LYON, France – Over 70 people have been arrested in two operations to tackle environmental crime coordinated by INTERPOL, which were announced today ahead of a major meeting on crime and the environment taking place at the COP28 Summit.
Environmental crime has become the third most lucrative industry for transnational organized crime groups, generating up to USD 280 billion a year, destabilizing communities, economies and the environment.
Operation Aurum, Nigeria
Conducted across three Nigerian states, Operation Aurum sought to detect and dismantle the criminal networks behind illegal mining, trafficking in mercury and resulting deforestation and poisoning of ecosystems.
Vulnerable communities suffer the adverse effects of pollution and other health-related risks caused by illegal mining, in addition to falling victim to kidnapping, intimidation, forced labour and violence from organized crime networks, and terrorist groups such as Boko Haram.
52 suspects were arrested during the operation (7 - 9 October), with 11 of these considered high-level targets. Some 18 trucks transporting large quantities of illegally mined products were also seized.
Operation Aurum again highlighted that forced labour, notably child labour, was commonplace in mining sites, with most illegal miners recruited, or coerced to work, aged between 12 and 16.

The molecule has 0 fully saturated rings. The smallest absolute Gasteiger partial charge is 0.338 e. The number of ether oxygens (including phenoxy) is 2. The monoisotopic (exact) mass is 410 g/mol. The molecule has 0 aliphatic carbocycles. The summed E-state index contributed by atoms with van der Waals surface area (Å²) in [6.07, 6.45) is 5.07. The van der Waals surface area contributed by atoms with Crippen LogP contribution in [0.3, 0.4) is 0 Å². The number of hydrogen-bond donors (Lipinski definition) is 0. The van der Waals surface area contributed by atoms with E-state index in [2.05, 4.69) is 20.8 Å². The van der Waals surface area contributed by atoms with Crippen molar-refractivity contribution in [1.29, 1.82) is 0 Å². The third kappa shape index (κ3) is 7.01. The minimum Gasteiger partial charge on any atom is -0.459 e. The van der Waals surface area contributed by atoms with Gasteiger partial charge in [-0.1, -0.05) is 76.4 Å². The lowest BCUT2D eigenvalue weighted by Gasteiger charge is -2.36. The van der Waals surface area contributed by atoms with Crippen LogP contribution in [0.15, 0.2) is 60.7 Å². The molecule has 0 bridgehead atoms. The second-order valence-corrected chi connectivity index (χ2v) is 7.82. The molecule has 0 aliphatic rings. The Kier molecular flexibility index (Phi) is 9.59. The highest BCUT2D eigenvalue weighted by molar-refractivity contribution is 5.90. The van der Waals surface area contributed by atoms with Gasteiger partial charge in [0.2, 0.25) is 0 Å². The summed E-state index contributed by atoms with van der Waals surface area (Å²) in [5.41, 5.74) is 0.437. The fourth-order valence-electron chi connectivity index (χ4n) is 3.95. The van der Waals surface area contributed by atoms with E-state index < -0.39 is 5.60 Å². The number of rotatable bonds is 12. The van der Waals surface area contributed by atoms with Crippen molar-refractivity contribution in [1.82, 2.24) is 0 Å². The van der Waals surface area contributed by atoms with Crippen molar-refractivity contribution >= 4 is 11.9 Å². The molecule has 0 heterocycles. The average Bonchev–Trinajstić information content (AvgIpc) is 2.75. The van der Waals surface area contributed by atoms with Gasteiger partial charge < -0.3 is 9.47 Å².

Operation Bahia Negra, Paraguay
This operation targeted networks involved in environmental crimes in the tri-border area (Paraguay, Brazil and Bolivia) of Alto Paraguay which is affected by climate change.
Bahia Negra aimed to dismantle illicit settlements dedicated to illegal hunting, timber trafficking and forced labour, and investigate illicit timber and wildlife cargo trafficking routes.
The operation (16 - 22 October) led to 23 arrests, with six additional suspects identified. Eight of the arrests are linked to an Asian transnational criminal network involved in global wildlife trafficking. Electronic devices were also seized and are undergoing forensic investigation.
The initiative established how trafficking in human beings, firearms, drugs, stolen vehicles and counterfeit goods converge geographically with illegal timber and wildlife trafficking along these routes.
Both operations were funded by the United Arab Emirates (UAE).
INTERPOL and the UAE’s I2LEC initiative
“Our partnership with the UAE in this endeavour underlines the escalating threat posed by environmental crime in the age of climate change.”
To maximize the global response, INTERPOL has joined a newly established coalition as part of the International Initiative of Law Enforcement for Climate (I2LEC).
The initiative was founded by the UAE’s Ministry of Interior and is implemented in collaboration with UNODC and other international organizations.
INTERPOL will serve as the lead operational arm of I2LEC with a view to coordinating future operations under its umbrella.
Since it was established 13 years ago, INTERPOL’s environmental security programme has helped drive global operational efforts to bring players together to fight crimes against the planet.